Many U.S. citizens are in relationships with multiple partners. Yet, most states refuse to allow these people to marry. Yesterday, July 1, Montana news outlets learned that a local resident went to Yellowstone County clerk’s office seeking a marriage license for his second wife.
Nathan Collier, a former Mormon, said the decision of the Supreme Court of the United States to legalize same-sex marriages “inspired” him have his marriage to his second wife legitimized.
He and his “wives,” Christine and Victoria, are in a polygamous relationship. The 46-year-old Collier is legally married to Victoria, but his marriage to Christine was only recognized in a religious ceremony because he could have been arrested otherwise for having more than one marriage license.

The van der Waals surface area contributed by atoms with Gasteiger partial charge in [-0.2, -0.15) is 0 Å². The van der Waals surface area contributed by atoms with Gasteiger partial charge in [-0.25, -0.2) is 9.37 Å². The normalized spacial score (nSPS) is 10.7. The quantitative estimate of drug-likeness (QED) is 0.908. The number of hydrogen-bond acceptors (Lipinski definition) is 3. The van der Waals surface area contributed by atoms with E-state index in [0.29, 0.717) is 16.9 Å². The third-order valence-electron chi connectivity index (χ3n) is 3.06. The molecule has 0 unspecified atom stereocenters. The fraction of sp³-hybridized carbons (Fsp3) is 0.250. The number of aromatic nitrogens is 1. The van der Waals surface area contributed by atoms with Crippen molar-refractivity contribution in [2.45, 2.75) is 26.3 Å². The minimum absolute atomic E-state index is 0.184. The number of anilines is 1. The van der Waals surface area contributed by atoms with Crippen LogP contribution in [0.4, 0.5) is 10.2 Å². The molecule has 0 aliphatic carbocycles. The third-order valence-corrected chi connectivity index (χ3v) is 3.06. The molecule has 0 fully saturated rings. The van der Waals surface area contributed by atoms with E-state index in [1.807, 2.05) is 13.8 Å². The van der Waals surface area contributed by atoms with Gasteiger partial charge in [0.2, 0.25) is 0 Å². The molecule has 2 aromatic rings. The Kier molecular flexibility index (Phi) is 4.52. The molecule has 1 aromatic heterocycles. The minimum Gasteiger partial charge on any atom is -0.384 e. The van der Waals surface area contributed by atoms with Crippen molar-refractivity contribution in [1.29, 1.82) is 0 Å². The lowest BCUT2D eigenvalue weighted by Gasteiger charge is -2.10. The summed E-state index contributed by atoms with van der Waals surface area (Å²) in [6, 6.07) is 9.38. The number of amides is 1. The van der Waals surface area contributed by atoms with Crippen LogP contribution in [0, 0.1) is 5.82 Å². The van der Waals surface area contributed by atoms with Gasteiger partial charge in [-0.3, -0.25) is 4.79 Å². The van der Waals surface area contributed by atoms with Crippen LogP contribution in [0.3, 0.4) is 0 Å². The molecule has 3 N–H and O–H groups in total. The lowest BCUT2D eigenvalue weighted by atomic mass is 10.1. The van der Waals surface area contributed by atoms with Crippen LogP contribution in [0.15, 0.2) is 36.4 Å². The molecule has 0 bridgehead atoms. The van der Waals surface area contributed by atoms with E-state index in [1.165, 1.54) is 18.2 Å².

Jim Dondero has learned that Yellowstone County clerks at first told him that the application would be denied because “bigamy” is not permitted in the United States. Given the SCOTUS decision for “marriage equality,” Collier argued his case and they informed him that they would have to check with the county attorney.
Last Friday, when the Supreme Court justices each explained their votes, at least one justice who voted against same-sex marriage noted this very type of scenario — polygamous marriage requests — as a reason to not approve marriage equality for same-sex couples.
Collier noted that Christine “deserves legitimacy” because she put up with him for all these years. He plans to sue if his application is denied.